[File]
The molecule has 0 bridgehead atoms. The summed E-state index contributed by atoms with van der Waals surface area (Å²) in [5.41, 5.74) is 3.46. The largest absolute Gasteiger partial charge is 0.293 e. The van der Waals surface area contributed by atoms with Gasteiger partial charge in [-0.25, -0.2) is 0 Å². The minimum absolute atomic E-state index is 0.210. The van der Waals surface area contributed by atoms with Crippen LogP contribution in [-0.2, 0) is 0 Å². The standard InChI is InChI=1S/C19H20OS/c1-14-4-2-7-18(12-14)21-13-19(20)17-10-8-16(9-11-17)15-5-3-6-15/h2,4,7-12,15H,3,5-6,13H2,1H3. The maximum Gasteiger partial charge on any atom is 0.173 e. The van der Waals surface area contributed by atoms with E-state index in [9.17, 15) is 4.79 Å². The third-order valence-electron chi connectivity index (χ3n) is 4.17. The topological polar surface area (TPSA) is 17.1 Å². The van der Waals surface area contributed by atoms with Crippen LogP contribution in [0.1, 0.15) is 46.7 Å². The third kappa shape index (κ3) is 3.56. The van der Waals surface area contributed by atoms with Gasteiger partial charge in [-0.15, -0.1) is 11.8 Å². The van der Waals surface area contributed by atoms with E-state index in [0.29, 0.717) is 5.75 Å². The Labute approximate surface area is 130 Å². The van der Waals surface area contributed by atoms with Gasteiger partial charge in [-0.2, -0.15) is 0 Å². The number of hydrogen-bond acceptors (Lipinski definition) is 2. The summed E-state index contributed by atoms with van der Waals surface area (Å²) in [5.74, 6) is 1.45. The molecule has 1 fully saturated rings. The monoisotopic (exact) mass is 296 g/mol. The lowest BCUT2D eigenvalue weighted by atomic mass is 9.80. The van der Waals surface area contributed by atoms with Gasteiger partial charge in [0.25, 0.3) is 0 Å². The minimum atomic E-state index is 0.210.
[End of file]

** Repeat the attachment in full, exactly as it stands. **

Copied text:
The molecule has 0 bridgehead atoms. The summed E-state index contributed by atoms with van der Waals surface area (Å²) in [5.41, 5.74) is 3.46. The largest absolute Gasteiger partial charge is 0.293 e. The van der Waals surface area contributed by atoms with Gasteiger partial charge in [-0.25, -0.2) is 0 Å². The minimum absolute atomic E-state index is 0.210. The van der Waals surface area contributed by atoms with Crippen LogP contribution in [-0.2, 0) is 0 Å². The standard InChI is InChI=1S/C19H20OS/c1-14-4-2-7-18(12-14)21-13-19(20)17-10-8-16(9-11-17)15-5-3-6-15/h2,4,7-12,15H,3,5-6,13H2,1H3. The maximum Gasteiger partial charge on any atom is 0.173 e. The van der Waals surface area contributed by atoms with E-state index in [9.17, 15) is 4.79 Å². The third-order valence-electron chi connectivity index (χ3n) is 4.17. The topological polar surface area (TPSA) is 17.1 Å². The van der Waals surface area contributed by atoms with Crippen LogP contribution in [0.1, 0.15) is 46.7 Å². The third kappa shape index (κ3) is 3.56. The van der Waals surface area contributed by atoms with Gasteiger partial charge in [-0.15, -0.1) is 11.8 Å². The van der Waals surface area contributed by atoms with E-state index in [0.29, 0.717) is 5.75 Å². The Labute approximate surface area is 130 Å². The van der Waals surface area contributed by atoms with Gasteiger partial charge in [-0.2, -0.15) is 0 Å². The number of hydrogen-bond acceptors (Lipinski definition) is 2. The summed E-state index contributed by atoms with van der Waals surface area (Å²) in [5.74, 6) is 1.45. The molecule has 1 fully saturated rings. The monoisotopic (exact) mass is 296 g/mol. The lowest BCUT2D eigenvalue weighted by atomic mass is 9.80. The van der Waals surface area contributed by atoms with Gasteiger partial charge in [0.25, 0.3) is 0 Å². The minimum atomic E-state index is 0.210.